Welcome to The New Era of Prep.

The old guard of prep is changing; we're seeing a cultural shift give way to something new. It's still prep, just repurposed.

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In a buck wild year that’s seen legacy brands like J.Crew and Brooks Brothers file for bankruptcy, we’re left wondering what happened to the meteoric rise and fall of prep in America.

Sure, there are plenty of reasons that led to this point (which we will refrain from digging into), the obvious of which are:

  • Changing consumer habits

  • Lack of focus on core offering

  • Appetite for price relative to quality

  • Emerging competition in the markets

It’s all those things, and more.

But there's one factor I’m particularly fascinated with, and it might be less obvious than you think. We’ll take a quick look at what that is.

But let’s get one thing straight: prep style isn't gone.

It’s alive and well, and a brand like Rowing Blazers proves this.

Here’s what is fading: prep as a signal of wealth ($$) in America. Let’s talk a little about how traditional prep is evolving before our eyes.

Old prep says you have to buy into class, that you have to be invited. It’s this:

And this.

New prep says the opposite.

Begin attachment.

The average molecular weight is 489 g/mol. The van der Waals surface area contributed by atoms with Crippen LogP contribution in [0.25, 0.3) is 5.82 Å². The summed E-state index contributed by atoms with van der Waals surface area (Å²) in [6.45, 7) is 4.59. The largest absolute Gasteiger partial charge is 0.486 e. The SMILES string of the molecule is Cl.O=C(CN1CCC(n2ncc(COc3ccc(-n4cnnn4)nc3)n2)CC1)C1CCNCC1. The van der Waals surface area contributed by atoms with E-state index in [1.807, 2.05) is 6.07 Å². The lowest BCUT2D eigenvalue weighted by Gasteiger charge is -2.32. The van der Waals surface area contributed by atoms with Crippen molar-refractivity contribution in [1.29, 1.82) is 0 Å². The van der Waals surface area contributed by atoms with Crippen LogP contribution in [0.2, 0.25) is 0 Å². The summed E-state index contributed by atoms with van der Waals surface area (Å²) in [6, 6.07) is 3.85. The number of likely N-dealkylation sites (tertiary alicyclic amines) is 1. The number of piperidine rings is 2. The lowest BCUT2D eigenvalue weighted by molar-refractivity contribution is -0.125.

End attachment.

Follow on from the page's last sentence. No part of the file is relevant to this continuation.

Prep is what you can repurpose as an act of rebellion against wasp-culture, classism, and legacy wealth in America.

Just look at Rowing Blazers recent Spring 2020 campaign. The choice of models (young and old) is something you wouldn’t expect. The styling of hoodies, hats, windbreakers, tattoos.

It’s unorthodox, and you love to see it.

Here's the full look-book on Hypebeast. Peep it.

And it isn’t the first time we've seen this happen with the old guard of American fashion. Hip-hop culture has long used Ralph Lauren as a center piece in their work, highlighting the irony + disparities of American classism.

Esquire did a deeper read on this topic. Pretty eye opening. One of my favorite sections in that piece:

"…to wear a brand like Polo was fundamentally aspirational, a reconfigured riff on the American Dream… a group of guys who stole garments because society told them they couldn't afford the American Dream…"

What a quote to sum things up.

Polo wasn't meant for hip-hop culture. So hip-hop took it and repurposed it. As an act of rebellion to the American dream.

The same is happening with J.Crew and Brooks Brothers today, only Rowing Blazers is the enabler this time.

Both are aspirational. One is ironic. The other is not.

See the connection now?